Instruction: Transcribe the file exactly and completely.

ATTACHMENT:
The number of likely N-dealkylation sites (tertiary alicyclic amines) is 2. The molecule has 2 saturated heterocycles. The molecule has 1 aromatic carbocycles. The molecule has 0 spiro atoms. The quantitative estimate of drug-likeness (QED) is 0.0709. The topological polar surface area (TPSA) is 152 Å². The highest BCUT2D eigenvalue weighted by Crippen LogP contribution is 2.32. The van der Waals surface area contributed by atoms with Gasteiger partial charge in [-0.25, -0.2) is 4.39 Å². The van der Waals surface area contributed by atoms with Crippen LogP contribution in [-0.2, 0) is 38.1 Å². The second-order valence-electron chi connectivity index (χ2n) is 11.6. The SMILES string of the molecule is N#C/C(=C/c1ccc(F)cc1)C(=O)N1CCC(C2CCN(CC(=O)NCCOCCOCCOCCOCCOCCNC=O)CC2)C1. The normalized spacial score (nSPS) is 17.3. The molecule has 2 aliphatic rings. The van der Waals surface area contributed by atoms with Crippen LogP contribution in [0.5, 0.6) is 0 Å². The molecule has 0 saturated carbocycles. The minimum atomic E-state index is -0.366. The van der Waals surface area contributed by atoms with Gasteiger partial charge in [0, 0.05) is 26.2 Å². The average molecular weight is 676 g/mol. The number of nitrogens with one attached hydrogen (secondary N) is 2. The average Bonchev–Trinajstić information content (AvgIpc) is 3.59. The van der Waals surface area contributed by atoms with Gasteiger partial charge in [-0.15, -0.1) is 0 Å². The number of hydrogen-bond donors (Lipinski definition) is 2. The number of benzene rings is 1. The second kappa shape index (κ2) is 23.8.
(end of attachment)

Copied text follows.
The number of likely N-dealkylation sites (tertiary alicyclic amines) is 2. The molecule has 2 saturated heterocycles. The molecule has 1 aromatic carbocycles. The molecule has 0 spiro atoms. The quantitative estimate of drug-likeness (QED) is 0.0709. The topological polar surface area (TPSA) is 152 Å². The highest BCUT2D eigenvalue weighted by Crippen LogP contribution is 2.32. The van der Waals surface area contributed by atoms with Gasteiger partial charge in [-0.25, -0.2) is 4.39 Å². The van der Waals surface area contributed by atoms with Crippen LogP contribution in [-0.2, 0) is 38.1 Å². The second-order valence-electron chi connectivity index (χ2n) is 11.6. The SMILES string of the molecule is N#C/C(=C/c1ccc(F)cc1)C(=O)N1CCC(C2CCN(CC(=O)NCCOCCOCCOCCOCCOCCNC=O)CC2)C1. The normalized spacial score (nSPS) is 17.3. The molecule has 2 aliphatic rings. The van der Waals surface area contributed by atoms with Crippen LogP contribution in [0.5, 0.6) is 0 Å². The molecule has 0 saturated carbocycles. The minimum atomic E-state index is -0.366. The van der Waals surface area contributed by atoms with Gasteiger partial charge in [0, 0.05) is 26.2 Å². The average molecular weight is 676 g/mol. The number of nitrogens with one attached hydrogen (secondary N) is 2. The average Bonchev–Trinajstić information content (AvgIpc) is 3.59. The van der Waals surface area contributed by atoms with Gasteiger partial charge in [-0.15, -0.1) is 0 Å². The number of hydrogen-bond donors (Lipinski definition) is 2. The number of benzene rings is 1. The second kappa shape index (κ2) is 23.8.